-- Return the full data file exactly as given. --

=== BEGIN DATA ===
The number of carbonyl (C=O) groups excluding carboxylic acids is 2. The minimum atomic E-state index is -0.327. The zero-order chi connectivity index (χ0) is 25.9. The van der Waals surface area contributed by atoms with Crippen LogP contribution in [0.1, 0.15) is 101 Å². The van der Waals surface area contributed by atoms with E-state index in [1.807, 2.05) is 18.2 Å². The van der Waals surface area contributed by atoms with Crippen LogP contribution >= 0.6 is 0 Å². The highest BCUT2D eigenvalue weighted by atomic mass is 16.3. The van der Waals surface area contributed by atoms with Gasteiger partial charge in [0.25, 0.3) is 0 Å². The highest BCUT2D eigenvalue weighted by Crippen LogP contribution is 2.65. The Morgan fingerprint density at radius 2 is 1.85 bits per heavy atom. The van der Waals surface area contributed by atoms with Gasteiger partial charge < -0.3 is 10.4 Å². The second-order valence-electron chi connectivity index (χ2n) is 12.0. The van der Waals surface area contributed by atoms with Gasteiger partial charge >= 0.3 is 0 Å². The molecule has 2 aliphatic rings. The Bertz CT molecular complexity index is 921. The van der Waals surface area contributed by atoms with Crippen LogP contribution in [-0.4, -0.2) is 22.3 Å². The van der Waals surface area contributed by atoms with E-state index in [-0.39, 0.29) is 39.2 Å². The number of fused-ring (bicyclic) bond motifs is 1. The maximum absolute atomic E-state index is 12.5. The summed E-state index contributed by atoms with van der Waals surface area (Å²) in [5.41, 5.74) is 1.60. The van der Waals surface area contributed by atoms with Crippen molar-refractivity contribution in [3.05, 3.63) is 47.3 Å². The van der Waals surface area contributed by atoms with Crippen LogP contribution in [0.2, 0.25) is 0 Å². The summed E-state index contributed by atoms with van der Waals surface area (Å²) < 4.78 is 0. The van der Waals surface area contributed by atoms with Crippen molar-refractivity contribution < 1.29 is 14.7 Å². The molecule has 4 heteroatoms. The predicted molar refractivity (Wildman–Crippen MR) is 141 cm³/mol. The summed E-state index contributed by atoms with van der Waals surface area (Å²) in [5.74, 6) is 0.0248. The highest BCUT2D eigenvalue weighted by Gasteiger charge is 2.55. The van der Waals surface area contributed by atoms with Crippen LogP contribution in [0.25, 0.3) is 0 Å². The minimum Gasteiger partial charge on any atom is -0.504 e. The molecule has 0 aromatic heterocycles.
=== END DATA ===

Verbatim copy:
The number of carbonyl (C=O) groups excluding carboxylic acids is 2. The minimum atomic E-state index is -0.327. The zero-order chi connectivity index (χ0) is 25.9. The van der Waals surface area contributed by atoms with Crippen LogP contribution in [0.1, 0.15) is 101 Å². The van der Waals surface area contributed by atoms with E-state index in [1.807, 2.05) is 18.2 Å². The van der Waals surface area contributed by atoms with Crippen LogP contribution >= 0.6 is 0 Å². The highest BCUT2D eigenvalue weighted by atomic mass is 16.3. The van der Waals surface area contributed by atoms with Gasteiger partial charge in [0.25, 0.3) is 0 Å². The highest BCUT2D eigenvalue weighted by Crippen LogP contribution is 2.65. The Morgan fingerprint density at radius 2 is 1.85 bits per heavy atom. The van der Waals surface area contributed by atoms with Gasteiger partial charge < -0.3 is 10.4 Å². The second-order valence-electron chi connectivity index (χ2n) is 12.0. The van der Waals surface area contributed by atoms with Gasteiger partial charge >= 0.3 is 0 Å². The molecule has 2 aliphatic rings. The Bertz CT molecular complexity index is 921. The van der Waals surface area contributed by atoms with Crippen LogP contribution in [-0.4, -0.2) is 22.3 Å². The van der Waals surface area contributed by atoms with E-state index in [-0.39, 0.29) is 39.2 Å². The number of fused-ring (bicyclic) bond motifs is 1. The maximum absolute atomic E-state index is 12.5. The summed E-state index contributed by atoms with van der Waals surface area (Å²) in [5.41, 5.74) is 1.60. The van der Waals surface area contributed by atoms with Crippen molar-refractivity contribution in [3.05, 3.63) is 47.3 Å². The van der Waals surface area contributed by atoms with Crippen LogP contribution in [0.2, 0.25) is 0 Å². The summed E-state index contributed by atoms with van der Waals surface area (Å²) < 4.78 is 0. The van der Waals surface area contributed by atoms with Crippen molar-refractivity contribution < 1.29 is 14.7 Å². The molecule has 4 heteroatoms. The predicted molar refractivity (Wildman–Crippen MR) is 141 cm³/mol. The summed E-state index contributed by atoms with van der Waals surface area (Å²) in [5.74, 6) is 0.0248. The highest BCUT2D eigenvalue weighted by Gasteiger charge is 2.55. The van der Waals surface area contributed by atoms with Crippen LogP contribution in [0.25, 0.3) is 0 Å². The minimum Gasteiger partial charge on any atom is -0.504 e. The molecule has 0 aromatic heterocycles.